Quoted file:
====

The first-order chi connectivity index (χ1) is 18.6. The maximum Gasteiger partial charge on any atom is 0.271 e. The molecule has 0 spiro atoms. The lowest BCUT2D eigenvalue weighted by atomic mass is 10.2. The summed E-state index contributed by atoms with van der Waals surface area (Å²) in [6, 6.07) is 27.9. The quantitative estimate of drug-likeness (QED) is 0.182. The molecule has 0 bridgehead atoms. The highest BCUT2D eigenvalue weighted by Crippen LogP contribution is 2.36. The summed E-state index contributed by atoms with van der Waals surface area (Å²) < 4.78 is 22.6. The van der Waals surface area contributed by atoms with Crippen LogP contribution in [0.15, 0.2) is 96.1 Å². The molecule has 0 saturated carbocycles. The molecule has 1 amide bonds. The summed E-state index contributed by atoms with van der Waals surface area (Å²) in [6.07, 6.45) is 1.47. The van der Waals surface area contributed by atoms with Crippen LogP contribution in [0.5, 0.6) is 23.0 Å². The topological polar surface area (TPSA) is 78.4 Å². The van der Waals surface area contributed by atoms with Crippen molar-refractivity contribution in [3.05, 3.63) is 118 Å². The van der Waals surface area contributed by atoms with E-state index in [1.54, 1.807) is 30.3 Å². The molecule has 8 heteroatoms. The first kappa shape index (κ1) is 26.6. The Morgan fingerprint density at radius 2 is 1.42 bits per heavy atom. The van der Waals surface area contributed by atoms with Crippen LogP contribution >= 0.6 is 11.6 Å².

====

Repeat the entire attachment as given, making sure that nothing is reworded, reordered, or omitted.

The first-order chi connectivity index (χ1) is 18.6. The maximum Gasteiger partial charge on any atom is 0.271 e. The molecule has 0 spiro atoms. The lowest BCUT2D eigenvalue weighted by atomic mass is 10.2. The summed E-state index contributed by atoms with van der Waals surface area (Å²) in [6, 6.07) is 27.9. The quantitative estimate of drug-likeness (QED) is 0.182. The molecule has 0 bridgehead atoms. The highest BCUT2D eigenvalue weighted by Crippen LogP contribution is 2.36. The summed E-state index contributed by atoms with van der Waals surface area (Å²) < 4.78 is 22.6. The van der Waals surface area contributed by atoms with Crippen LogP contribution in [0.15, 0.2) is 96.1 Å². The molecule has 0 saturated carbocycles. The molecule has 1 amide bonds. The summed E-state index contributed by atoms with van der Waals surface area (Å²) in [6.07, 6.45) is 1.47. The van der Waals surface area contributed by atoms with Crippen LogP contribution in [0.5, 0.6) is 23.0 Å². The topological polar surface area (TPSA) is 78.4 Å². The van der Waals surface area contributed by atoms with Crippen molar-refractivity contribution in [3.05, 3.63) is 118 Å². The van der Waals surface area contributed by atoms with E-state index in [1.54, 1.807) is 30.3 Å². The molecule has 8 heteroatoms. The first kappa shape index (κ1) is 26.6. The Morgan fingerprint density at radius 2 is 1.42 bits per heavy atom. The van der Waals surface area contributed by atoms with Crippen LogP contribution >= 0.6 is 11.6 Å².